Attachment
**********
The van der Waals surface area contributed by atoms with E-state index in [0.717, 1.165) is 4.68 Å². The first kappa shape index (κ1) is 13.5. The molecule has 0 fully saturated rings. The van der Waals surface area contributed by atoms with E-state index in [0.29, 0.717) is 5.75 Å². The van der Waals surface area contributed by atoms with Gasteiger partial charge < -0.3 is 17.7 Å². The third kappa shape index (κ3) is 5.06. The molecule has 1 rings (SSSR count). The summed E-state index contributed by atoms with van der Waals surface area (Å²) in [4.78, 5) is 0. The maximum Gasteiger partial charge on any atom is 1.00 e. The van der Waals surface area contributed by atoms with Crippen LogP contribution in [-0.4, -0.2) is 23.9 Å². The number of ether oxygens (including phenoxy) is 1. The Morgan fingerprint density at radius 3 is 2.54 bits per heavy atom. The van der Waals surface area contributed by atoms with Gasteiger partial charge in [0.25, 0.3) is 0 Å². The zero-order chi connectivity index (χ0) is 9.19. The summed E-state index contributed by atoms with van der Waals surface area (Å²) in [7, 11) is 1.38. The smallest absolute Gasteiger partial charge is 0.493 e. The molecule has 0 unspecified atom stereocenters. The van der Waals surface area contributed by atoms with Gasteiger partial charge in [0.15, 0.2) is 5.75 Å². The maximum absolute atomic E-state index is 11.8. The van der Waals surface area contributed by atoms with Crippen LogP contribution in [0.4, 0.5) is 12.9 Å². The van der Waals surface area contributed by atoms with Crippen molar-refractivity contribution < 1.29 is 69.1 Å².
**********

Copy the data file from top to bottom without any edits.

The van der Waals surface area contributed by atoms with E-state index in [0.717, 1.165) is 4.68 Å². The first kappa shape index (κ1) is 13.5. The molecule has 0 fully saturated rings. The van der Waals surface area contributed by atoms with E-state index in [0.29, 0.717) is 5.75 Å². The van der Waals surface area contributed by atoms with Gasteiger partial charge < -0.3 is 17.7 Å². The third kappa shape index (κ3) is 5.06. The molecule has 1 rings (SSSR count). The summed E-state index contributed by atoms with van der Waals surface area (Å²) in [4.78, 5) is 0. The maximum Gasteiger partial charge on any atom is 1.00 e. The van der Waals surface area contributed by atoms with Crippen LogP contribution in [-0.4, -0.2) is 23.9 Å². The number of ether oxygens (including phenoxy) is 1. The Morgan fingerprint density at radius 3 is 2.54 bits per heavy atom. The van der Waals surface area contributed by atoms with Gasteiger partial charge in [0.25, 0.3) is 0 Å². The zero-order chi connectivity index (χ0) is 9.19. The summed E-state index contributed by atoms with van der Waals surface area (Å²) in [7, 11) is 1.38. The smallest absolute Gasteiger partial charge is 0.493 e. The molecule has 0 unspecified atom stereocenters. The van der Waals surface area contributed by atoms with Gasteiger partial charge in [0.15, 0.2) is 5.75 Å². The maximum absolute atomic E-state index is 11.8. The van der Waals surface area contributed by atoms with Crippen LogP contribution in [0.4, 0.5) is 12.9 Å². The van der Waals surface area contributed by atoms with Crippen molar-refractivity contribution < 1.29 is 69.1 Å².